Wigan bucks the trend by investing INTO controversial PFI scheme - but it was scrapped by the government

Wigan Council bucked the trend by investing in a Private Finance Initiative (PFI), rather than just taking one out.

Wednesday, 16th October 2019, 12:11 pm
The Wigan Life Centre, in College Avenue, was built through a PFI project. Its a 26-year contract with a capital value of 50.5m, with repayments set to total 222.9m.

The authority put cash into a company set up to build schools across Wigan and Salford as part of the national Building Schools for the Future programme, which was scrapped in 2010 before it could be completed.

Tony Clarke, the authority’s assistant director of finance, said: “The company was set up with the intention of delivering the Building Schools for the Future programme for Wigan and Salford, but the Government pulled the funding prior to any Wigan school receiving any benefit.

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READ MORE:: Private Finance Initiatives (PFIs) explained in easy terms

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Under PFIs, private companies handle up-front costs on public building projects such as prisons, hospitals, schools, and infrastructure, in exchange for yearly payments from the state.

Contracts often last decades and the deals, which were introduced by the Conservative government in the ‘90s and increasingly used by Tony Blair’s Labour government, cost the taxpayer much more than if the projects had been funded from the public purse.

And it’s relatively unusual for a council to invest in one itself.

But, according to government figures, Wigan Council holds 0.25 per cent equity in a PFI project called ‘BSF wave three phase two’, which was procured by Salford Council in 2011 and saw three secondary schools built in that area of Greater Manchester.

The project’s capital value was £69m, though taxpayers will repay £268.40m over the course of a 25-year contract, which will end in 2038/29.

Repayments will peak the year before at £12.2m.

HICL Infrastructure, which has an 80 per cent stake in the deal, said on its website it was to “finance, construct, operate, and maintain” the schools, which have the capacity for 2,600 pupils.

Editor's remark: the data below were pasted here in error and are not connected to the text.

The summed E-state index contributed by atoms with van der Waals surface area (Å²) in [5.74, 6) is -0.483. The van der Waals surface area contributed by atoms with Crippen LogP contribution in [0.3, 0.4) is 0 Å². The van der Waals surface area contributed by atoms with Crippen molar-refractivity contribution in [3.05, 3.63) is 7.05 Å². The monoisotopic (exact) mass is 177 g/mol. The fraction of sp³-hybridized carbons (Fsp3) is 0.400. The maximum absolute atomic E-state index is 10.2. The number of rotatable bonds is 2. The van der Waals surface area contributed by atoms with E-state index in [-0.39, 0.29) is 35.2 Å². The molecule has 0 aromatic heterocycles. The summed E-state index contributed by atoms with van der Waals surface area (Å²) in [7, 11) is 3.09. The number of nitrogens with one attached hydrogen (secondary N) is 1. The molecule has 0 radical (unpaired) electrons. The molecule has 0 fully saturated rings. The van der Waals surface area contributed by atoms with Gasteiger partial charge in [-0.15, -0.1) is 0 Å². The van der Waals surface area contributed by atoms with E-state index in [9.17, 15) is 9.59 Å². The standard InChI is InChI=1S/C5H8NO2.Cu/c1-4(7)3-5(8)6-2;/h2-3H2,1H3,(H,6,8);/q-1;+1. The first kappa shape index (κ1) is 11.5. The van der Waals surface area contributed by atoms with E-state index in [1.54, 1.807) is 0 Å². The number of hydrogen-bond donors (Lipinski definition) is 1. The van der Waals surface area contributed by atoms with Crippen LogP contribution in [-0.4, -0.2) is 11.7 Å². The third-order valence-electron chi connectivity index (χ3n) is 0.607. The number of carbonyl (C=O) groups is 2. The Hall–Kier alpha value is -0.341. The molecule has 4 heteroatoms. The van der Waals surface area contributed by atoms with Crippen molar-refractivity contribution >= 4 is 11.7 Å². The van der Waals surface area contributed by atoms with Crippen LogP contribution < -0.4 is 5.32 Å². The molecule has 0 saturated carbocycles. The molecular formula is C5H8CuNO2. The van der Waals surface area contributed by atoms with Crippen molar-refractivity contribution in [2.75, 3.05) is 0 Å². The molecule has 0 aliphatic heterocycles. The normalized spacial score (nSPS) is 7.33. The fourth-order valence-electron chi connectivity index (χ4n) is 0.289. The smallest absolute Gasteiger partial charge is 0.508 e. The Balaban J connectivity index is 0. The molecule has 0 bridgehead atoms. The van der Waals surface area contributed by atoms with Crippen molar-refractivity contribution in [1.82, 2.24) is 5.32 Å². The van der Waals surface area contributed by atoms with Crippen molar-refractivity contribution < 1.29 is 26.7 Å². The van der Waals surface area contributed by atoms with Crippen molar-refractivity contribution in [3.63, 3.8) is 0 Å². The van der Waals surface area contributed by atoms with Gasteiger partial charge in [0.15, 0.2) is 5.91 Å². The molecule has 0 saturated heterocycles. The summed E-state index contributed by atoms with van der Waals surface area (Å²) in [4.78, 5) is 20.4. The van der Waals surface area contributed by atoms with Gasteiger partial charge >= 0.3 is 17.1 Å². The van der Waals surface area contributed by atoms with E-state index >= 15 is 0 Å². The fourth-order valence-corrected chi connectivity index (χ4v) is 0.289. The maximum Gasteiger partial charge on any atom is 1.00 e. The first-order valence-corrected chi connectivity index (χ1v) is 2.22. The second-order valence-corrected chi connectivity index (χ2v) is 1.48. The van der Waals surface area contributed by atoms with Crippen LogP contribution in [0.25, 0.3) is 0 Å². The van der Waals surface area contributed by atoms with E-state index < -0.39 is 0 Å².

Speaking in 2010 shortly after the Conservatives came to power in coalition with the Liberal Democrats, the then-education secretary Michael Gove, said: “The Building Schools for the Future scheme has been responsible for about one third of all this department’s capital spending, but throughout its life it has been characterised by massive overspends, tragic delays, botched construction projects, and needless bureaucracy.”

The then-shadow education secretary Ed Balls described the move as a “tragedy” and said the decision marked a “black day for our country’s schools”.

The government has also distanced itself from any new PFI deals, with the former Chancellor Philip Hammond last year said none would be signed. He said the government was “putting another legacy of Labour behind us” and would “abolish” their use.

The Wigan Life Centre, in College Avenue, was built through a PFI project. It’s a 26-year contract with a capital value of £50.5m, with repayments set to total £222.9m.

Schemes have 'crippled hospital finances'

Taxpayers are shelling out billions of pounds more than planned for schools, hospitals and other projects built through controversial deals with private companies, an investigation by JPIMedia can reveal.

Extra costs and rocketing inflation are set to add at least £4bn to the overall price tag of Private Finance Initiative (PFI) schemes, according to figures obtained from hundreds of public bodies.

Penny Mordaunt, the former Defence Secretary, is among those who have warned that PFI schemes have “crippled hospital finances” as it can be revealed hospital bosses in her

Portsmouth North constituency will pay out an extra £700m for a hospital expansion scheme signed under the Labour government in 2005.

It can also be revealed that:


- An NHS maternity unit built and run by a private company was closed after just 16 years but is still costing the taxpayer millions of pounds;